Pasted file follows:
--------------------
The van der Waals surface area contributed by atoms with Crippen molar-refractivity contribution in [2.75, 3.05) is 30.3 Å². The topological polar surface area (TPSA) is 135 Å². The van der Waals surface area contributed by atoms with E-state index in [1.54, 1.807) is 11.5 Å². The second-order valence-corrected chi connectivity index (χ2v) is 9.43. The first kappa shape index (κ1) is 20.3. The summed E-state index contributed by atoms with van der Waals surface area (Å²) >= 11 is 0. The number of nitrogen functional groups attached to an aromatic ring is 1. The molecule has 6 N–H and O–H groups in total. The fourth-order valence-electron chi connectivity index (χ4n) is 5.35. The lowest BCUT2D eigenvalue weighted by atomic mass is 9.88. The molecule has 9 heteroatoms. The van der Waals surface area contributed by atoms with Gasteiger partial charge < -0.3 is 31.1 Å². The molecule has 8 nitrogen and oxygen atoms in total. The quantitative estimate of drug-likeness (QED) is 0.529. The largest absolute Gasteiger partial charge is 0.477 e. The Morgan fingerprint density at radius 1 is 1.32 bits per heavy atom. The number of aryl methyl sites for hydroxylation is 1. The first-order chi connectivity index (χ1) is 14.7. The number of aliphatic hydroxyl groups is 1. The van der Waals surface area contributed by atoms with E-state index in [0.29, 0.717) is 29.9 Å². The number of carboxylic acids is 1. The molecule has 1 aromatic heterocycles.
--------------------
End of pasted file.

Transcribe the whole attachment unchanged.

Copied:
The van der Waals surface area contributed by atoms with Crippen molar-refractivity contribution in [2.75, 3.05) is 30.3 Å². The topological polar surface area (TPSA) is 135 Å². The van der Waals surface area contributed by atoms with E-state index in [1.54, 1.807) is 11.5 Å². The second-order valence-corrected chi connectivity index (χ2v) is 9.43. The first kappa shape index (κ1) is 20.3. The summed E-state index contributed by atoms with van der Waals surface area (Å²) >= 11 is 0. The number of nitrogen functional groups attached to an aromatic ring is 1. The molecule has 6 N–H and O–H groups in total. The fourth-order valence-electron chi connectivity index (χ4n) is 5.35. The lowest BCUT2D eigenvalue weighted by atomic mass is 9.88. The molecule has 9 heteroatoms. The van der Waals surface area contributed by atoms with Gasteiger partial charge < -0.3 is 31.1 Å². The molecule has 8 nitrogen and oxygen atoms in total. The quantitative estimate of drug-likeness (QED) is 0.529. The largest absolute Gasteiger partial charge is 0.477 e. The Morgan fingerprint density at radius 1 is 1.32 bits per heavy atom. The number of aryl methyl sites for hydroxylation is 1. The first-order chi connectivity index (χ1) is 14.7. The number of aliphatic hydroxyl groups is 1. The van der Waals surface area contributed by atoms with E-state index in [0.29, 0.717) is 29.9 Å². The number of carboxylic acids is 1. The molecule has 1 aromatic heterocycles.